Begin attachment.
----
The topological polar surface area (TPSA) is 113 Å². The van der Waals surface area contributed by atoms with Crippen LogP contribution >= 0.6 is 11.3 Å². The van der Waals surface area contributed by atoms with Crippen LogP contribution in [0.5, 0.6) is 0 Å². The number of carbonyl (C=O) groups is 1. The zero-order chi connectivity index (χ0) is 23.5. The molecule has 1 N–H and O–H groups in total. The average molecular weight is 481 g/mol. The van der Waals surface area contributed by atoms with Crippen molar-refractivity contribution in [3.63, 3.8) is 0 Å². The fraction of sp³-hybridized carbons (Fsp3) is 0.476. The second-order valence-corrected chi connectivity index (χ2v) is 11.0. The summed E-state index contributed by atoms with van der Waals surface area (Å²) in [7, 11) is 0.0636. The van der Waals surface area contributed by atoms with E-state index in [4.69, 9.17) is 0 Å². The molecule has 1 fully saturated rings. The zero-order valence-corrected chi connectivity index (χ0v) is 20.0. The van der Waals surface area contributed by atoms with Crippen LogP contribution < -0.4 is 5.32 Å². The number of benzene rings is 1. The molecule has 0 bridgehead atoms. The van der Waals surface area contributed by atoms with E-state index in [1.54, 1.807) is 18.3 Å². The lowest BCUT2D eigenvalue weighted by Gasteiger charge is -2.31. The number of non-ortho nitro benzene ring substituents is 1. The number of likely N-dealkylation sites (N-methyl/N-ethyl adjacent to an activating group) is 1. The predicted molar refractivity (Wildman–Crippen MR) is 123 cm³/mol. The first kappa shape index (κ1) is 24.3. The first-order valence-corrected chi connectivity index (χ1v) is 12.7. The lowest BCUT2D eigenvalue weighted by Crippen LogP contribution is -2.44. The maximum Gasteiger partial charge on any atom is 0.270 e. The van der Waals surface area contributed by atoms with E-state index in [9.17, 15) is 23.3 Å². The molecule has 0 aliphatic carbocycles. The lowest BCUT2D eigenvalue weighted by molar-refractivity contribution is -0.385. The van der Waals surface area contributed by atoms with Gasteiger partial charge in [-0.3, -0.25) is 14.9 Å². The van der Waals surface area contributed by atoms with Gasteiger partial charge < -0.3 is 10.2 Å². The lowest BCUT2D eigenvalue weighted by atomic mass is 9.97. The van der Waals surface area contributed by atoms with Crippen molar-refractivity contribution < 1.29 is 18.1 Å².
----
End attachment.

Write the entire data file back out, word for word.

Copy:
The topological polar surface area (TPSA) is 113 Å². The van der Waals surface area contributed by atoms with Crippen LogP contribution >= 0.6 is 11.3 Å². The van der Waals surface area contributed by atoms with Crippen LogP contribution in [0.5, 0.6) is 0 Å². The number of carbonyl (C=O) groups is 1. The zero-order chi connectivity index (χ0) is 23.5. The molecule has 1 N–H and O–H groups in total. The average molecular weight is 481 g/mol. The van der Waals surface area contributed by atoms with Crippen molar-refractivity contribution in [3.63, 3.8) is 0 Å². The fraction of sp³-hybridized carbons (Fsp3) is 0.476. The second-order valence-corrected chi connectivity index (χ2v) is 11.0. The summed E-state index contributed by atoms with van der Waals surface area (Å²) in [7, 11) is 0.0636. The van der Waals surface area contributed by atoms with E-state index in [4.69, 9.17) is 0 Å². The molecule has 1 fully saturated rings. The zero-order valence-corrected chi connectivity index (χ0v) is 20.0. The van der Waals surface area contributed by atoms with Crippen LogP contribution < -0.4 is 5.32 Å². The number of benzene rings is 1. The molecule has 0 bridgehead atoms. The van der Waals surface area contributed by atoms with E-state index in [1.54, 1.807) is 18.3 Å². The lowest BCUT2D eigenvalue weighted by Gasteiger charge is -2.31. The number of non-ortho nitro benzene ring substituents is 1. The number of likely N-dealkylation sites (N-methyl/N-ethyl adjacent to an activating group) is 1. The predicted molar refractivity (Wildman–Crippen MR) is 123 cm³/mol. The first kappa shape index (κ1) is 24.3. The first-order valence-corrected chi connectivity index (χ1v) is 12.7. The lowest BCUT2D eigenvalue weighted by Crippen LogP contribution is -2.44. The maximum Gasteiger partial charge on any atom is 0.270 e. The van der Waals surface area contributed by atoms with E-state index in [9.17, 15) is 23.3 Å². The molecule has 0 aliphatic carbocycles. The lowest BCUT2D eigenvalue weighted by molar-refractivity contribution is -0.385. The van der Waals surface area contributed by atoms with Gasteiger partial charge in [-0.3, -0.25) is 14.9 Å². The van der Waals surface area contributed by atoms with Gasteiger partial charge < -0.3 is 10.2 Å². The lowest BCUT2D eigenvalue weighted by atomic mass is 9.97. The van der Waals surface area contributed by atoms with Crippen molar-refractivity contribution < 1.29 is 18.1 Å².